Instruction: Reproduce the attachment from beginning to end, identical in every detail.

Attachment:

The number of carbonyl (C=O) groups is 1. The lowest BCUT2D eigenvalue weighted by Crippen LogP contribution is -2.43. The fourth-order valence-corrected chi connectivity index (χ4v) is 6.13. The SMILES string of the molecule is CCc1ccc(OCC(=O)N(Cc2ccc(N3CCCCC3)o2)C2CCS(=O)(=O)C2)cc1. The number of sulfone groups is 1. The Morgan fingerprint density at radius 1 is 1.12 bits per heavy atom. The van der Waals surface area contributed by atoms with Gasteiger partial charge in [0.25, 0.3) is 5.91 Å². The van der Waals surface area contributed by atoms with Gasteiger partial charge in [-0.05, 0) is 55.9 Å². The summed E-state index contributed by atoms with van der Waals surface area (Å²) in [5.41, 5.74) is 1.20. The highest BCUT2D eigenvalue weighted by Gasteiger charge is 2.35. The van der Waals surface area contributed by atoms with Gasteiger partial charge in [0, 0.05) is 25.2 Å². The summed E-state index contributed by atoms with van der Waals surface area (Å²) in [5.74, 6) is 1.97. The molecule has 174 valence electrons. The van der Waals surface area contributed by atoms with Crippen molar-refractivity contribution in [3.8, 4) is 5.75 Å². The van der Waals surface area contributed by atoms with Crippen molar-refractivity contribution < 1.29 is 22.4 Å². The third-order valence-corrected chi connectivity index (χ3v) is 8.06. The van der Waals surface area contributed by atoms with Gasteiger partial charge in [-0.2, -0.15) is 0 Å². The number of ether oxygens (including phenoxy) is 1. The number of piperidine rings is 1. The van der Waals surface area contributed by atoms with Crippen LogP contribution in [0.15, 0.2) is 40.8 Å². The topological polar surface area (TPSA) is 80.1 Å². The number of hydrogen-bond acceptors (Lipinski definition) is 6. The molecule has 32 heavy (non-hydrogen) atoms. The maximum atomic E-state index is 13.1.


The number of carbonyl (C=O) groups is 1. The lowest BCUT2D eigenvalue weighted by Crippen LogP contribution is -2.43. The fourth-order valence-corrected chi connectivity index (χ4v) is 6.13. The SMILES string of the molecule is CCc1ccc(OCC(=O)N(Cc2ccc(N3CCCCC3)o2)C2CCS(=O)(=O)C2)cc1. The number of sulfone groups is 1. The Morgan fingerprint density at radius 1 is 1.12 bits per heavy atom. The van der Waals surface area contributed by atoms with Gasteiger partial charge in [0.25, 0.3) is 5.91 Å². The van der Waals surface area contributed by atoms with Gasteiger partial charge in [-0.05, 0) is 55.9 Å². The summed E-state index contributed by atoms with van der Waals surface area (Å²) in [5.41, 5.74) is 1.20. The highest BCUT2D eigenvalue weighted by Gasteiger charge is 2.35. The van der Waals surface area contributed by atoms with Gasteiger partial charge in [0, 0.05) is 25.2 Å². The summed E-state index contributed by atoms with van der Waals surface area (Å²) in [5.74, 6) is 1.97. The molecule has 174 valence electrons. The van der Waals surface area contributed by atoms with Crippen molar-refractivity contribution in [3.8, 4) is 5.75 Å². The van der Waals surface area contributed by atoms with Crippen molar-refractivity contribution < 1.29 is 22.4 Å². The third-order valence-corrected chi connectivity index (χ3v) is 8.06. The van der Waals surface area contributed by atoms with Gasteiger partial charge in [-0.2, -0.15) is 0 Å². The number of ether oxygens (including phenoxy) is 1. The number of piperidine rings is 1. The van der Waals surface area contributed by atoms with Crippen LogP contribution in [0.15, 0.2) is 40.8 Å². The topological polar surface area (TPSA) is 80.1 Å². The number of hydrogen-bond acceptors (Lipinski definition) is 6. The molecule has 32 heavy (non-hydrogen) atoms. The maximum atomic E-state index is 13.1.